As part of Labour’s campaign to help give working people a fairer deal, the Westminster Labour Group have called on Westminster Council to join 15 other London local authorities and the Greater London Authority in committing to pay the London Living Wage to all their staff and contractors. The Labour Group has submitted a motion to Full Council on May 3rd that would require the Council to ensure that in any new contracts the Council ensures its contractors pay staff working for Westminster at least the London Living Wage. At present a number of major contracts including for residential care homes (Sanctuary Care) and facilities management (Amey) see contracted staff being paid below the London Living Wage for the work they do on behalf of Westminster Council.
Labour in Westminster, both Karen Buck MP and local councillors, are committed to fighting for fairness at work both locally and nationally. Labour believes the London Living Wage can improve the lives of low paid workers and help enhance the quality of service provided to the public, as well as improving staff recruitment and retention. At the coming General Election on June 8th the Labour Party is campaigning to introduce a £10 minimum wage by 2020 to help tackle poverty pay across the country.
Westminster Labour Group have also recently organised a local petition calling on Westminster Council to demand that staff at the Council’s residential care homes, currently sub-contracted to Sanctuary Care, pay the London Living Wage to their staff (over 40% are not). Please sign here the petition here http://petitions.westminster.gov.uk/livingwagecare/
Labour Group Leader Councillor Adam Hug said “At a time when many other councils are committing to treating their staff fairly, Westminster is still taking on contracted staff at well below the London Living Wage. This injustice must stop. Not only is this unfair to those who look after our elderly, clean our buildings and do many other jobs for the Council, it means Westminster will lose out to other councils who treat their staff better, hurting the service provided to residents.”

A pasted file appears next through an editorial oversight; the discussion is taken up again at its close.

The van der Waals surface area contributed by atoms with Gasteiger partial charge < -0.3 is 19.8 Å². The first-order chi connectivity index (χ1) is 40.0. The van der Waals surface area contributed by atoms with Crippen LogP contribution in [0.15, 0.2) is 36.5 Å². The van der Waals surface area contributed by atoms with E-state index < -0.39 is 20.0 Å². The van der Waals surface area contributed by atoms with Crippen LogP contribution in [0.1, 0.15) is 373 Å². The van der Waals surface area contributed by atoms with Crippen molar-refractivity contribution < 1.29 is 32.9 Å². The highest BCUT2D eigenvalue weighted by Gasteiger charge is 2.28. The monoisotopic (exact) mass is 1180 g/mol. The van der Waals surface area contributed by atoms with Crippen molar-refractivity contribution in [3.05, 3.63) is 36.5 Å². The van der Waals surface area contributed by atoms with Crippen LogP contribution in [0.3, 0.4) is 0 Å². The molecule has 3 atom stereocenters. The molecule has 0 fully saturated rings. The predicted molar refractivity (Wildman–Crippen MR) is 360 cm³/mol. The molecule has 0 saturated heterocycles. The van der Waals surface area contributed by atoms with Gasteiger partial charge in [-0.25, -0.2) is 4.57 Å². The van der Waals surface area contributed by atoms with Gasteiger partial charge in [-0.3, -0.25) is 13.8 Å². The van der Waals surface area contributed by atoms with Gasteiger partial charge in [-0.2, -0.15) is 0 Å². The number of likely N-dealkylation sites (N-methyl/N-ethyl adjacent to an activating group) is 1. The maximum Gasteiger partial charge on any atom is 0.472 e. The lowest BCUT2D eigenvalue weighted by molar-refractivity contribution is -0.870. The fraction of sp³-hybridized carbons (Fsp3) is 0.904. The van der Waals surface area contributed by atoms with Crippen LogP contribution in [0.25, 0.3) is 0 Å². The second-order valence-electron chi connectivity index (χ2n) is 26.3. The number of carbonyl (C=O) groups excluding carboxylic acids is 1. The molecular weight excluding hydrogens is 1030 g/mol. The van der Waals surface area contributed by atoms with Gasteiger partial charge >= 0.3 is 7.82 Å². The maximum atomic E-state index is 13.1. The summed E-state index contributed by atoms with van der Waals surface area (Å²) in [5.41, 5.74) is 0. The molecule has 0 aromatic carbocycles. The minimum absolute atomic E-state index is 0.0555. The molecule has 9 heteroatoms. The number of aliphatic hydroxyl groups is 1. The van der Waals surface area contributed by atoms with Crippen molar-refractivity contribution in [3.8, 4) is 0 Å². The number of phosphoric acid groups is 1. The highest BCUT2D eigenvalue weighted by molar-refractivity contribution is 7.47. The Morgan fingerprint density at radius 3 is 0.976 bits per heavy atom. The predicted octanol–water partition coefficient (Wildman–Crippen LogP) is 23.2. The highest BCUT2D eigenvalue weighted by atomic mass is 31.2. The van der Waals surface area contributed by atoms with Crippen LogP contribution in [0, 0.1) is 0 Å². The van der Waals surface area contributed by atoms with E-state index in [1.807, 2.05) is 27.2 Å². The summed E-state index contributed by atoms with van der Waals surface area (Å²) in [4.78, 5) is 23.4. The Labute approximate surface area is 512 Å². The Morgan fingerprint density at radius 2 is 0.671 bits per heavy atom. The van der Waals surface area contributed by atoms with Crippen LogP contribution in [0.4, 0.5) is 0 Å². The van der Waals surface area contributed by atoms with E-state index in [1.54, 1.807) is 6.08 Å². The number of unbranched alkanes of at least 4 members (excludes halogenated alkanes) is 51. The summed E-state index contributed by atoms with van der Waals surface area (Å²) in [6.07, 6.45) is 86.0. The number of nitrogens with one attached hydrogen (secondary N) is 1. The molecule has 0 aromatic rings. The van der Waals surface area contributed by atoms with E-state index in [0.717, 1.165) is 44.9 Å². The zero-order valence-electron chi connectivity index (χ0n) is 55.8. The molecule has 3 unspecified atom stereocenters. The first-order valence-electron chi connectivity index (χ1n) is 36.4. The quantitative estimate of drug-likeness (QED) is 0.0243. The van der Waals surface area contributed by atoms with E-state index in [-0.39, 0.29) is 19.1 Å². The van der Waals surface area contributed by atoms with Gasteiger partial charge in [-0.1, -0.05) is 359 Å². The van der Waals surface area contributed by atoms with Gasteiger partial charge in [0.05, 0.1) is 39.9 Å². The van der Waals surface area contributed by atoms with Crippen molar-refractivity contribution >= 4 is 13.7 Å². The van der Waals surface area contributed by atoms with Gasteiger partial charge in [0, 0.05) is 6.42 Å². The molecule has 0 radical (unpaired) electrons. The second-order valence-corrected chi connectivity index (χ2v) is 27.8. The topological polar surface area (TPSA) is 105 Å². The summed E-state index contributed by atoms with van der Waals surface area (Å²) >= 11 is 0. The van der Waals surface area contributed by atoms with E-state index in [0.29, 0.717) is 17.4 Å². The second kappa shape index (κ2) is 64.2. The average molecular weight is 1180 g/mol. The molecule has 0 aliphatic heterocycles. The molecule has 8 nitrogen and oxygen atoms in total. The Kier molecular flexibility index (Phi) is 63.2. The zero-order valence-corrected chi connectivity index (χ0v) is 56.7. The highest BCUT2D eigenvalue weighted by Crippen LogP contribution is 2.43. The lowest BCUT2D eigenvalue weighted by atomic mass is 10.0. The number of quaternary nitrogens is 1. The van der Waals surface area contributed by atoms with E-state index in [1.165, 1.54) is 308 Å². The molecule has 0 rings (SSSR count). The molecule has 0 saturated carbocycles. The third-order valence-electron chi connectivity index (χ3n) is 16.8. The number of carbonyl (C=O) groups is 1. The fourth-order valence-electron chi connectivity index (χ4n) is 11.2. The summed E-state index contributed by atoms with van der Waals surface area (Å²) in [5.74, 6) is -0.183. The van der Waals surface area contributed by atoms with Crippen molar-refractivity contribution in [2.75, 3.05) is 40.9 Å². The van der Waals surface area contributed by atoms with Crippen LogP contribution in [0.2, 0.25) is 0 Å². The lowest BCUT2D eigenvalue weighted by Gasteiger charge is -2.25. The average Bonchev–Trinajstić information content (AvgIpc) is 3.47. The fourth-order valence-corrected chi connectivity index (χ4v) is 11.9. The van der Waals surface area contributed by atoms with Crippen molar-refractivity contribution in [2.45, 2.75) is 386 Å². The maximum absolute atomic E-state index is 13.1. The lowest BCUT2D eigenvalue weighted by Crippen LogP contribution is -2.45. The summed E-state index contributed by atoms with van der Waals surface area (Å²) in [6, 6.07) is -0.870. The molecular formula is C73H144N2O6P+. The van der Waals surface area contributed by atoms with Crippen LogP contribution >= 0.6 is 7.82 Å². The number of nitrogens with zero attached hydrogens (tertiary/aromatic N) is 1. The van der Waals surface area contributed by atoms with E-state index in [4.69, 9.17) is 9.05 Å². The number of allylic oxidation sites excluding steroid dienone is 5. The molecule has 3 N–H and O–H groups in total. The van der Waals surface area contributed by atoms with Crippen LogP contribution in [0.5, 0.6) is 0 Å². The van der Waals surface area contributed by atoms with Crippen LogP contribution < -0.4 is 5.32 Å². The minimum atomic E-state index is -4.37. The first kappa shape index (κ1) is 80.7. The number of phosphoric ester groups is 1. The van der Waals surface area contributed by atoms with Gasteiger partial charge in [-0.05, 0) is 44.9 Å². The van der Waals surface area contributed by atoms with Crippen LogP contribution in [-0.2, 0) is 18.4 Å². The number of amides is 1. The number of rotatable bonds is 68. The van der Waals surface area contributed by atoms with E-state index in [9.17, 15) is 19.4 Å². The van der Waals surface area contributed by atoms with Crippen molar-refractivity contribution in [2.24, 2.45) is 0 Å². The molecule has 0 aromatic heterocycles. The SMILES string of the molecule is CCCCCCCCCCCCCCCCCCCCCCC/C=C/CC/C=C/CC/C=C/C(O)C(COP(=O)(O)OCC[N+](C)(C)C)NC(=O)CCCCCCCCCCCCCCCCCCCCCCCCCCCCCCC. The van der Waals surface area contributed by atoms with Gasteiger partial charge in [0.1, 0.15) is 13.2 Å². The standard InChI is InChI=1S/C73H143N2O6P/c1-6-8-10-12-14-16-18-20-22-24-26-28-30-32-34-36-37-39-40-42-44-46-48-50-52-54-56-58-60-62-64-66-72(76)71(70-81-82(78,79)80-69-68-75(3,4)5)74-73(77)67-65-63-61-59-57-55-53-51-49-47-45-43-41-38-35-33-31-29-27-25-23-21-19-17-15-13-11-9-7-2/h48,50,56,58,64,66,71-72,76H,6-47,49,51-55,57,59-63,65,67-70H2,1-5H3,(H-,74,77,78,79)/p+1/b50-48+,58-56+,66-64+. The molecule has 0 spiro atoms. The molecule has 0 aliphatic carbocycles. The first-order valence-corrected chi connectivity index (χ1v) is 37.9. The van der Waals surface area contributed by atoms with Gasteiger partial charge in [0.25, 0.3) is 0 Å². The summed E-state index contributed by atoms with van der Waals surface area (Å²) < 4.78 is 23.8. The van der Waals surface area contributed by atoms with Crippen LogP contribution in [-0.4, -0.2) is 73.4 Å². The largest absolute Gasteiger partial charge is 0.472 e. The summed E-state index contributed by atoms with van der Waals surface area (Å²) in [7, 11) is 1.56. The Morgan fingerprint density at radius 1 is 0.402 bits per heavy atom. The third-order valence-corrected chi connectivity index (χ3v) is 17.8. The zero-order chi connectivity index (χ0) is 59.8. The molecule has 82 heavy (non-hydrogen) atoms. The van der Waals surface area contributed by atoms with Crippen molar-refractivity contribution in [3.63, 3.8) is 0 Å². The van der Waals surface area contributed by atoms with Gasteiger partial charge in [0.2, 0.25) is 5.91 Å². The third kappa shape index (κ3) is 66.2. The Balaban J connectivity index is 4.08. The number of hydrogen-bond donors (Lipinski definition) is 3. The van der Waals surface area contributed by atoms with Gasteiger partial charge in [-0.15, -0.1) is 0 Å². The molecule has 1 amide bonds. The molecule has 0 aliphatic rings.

Labour’s Living Wage Motion for Full Council
The Council notes that a number of its major contractors do not pay the London Living Wage to staff who work on Westminster’s behalf.
It notes the dramatically increased rates of in-work poverty and foodbank use in Westminster and across the country.
It also notes that a number of other London Boroughs such as Camden and Islington are committed to paying the London Living Wage to both their staff and their contractors, with 15 London Authorities and the GLA accredited by the Living Wage Foundation.
The Council believes that low pay is damaging to both workers and the quality of service provision.
It also believes that paying the London Living Wage or above can help improve service quality, staff recruitment and retention.
It also believes that if Westminster does not pay its staff and contractors at least the London Living Wage it will face increasing competition for staff from boroughs that do.
The Council resolves to develop a pay and contracts policy that ensures all directly employed staff and all staff employed by contractors for work in Westminster receive at least the London Living Wage.
It also resolves to enter into discussions with its existing long-term contractors to improve conditions for contracted staff who are currently being paid below the London Living Wage.
The 15 London Local Authorities accredited by the Living Wage Foundation (and therefore are committed to paying it to both staff and contractors) are 14 Labour controlled boroughs: Brent, Camden, Croydon, Ealing, Enfield, Hackney, Hammersmith and Fulham, Hounslow, Islington, Lambeth, Lewisham, Southwark, Tower Hamlets and the Royal Borough of Greenwich; alongside the City of London.
More information about the London Living Wage and how councils, businesses and organisations can become accredited as Living Wage Employers please visit the Living Wage Foundation website http://www.livingwage.org.uk/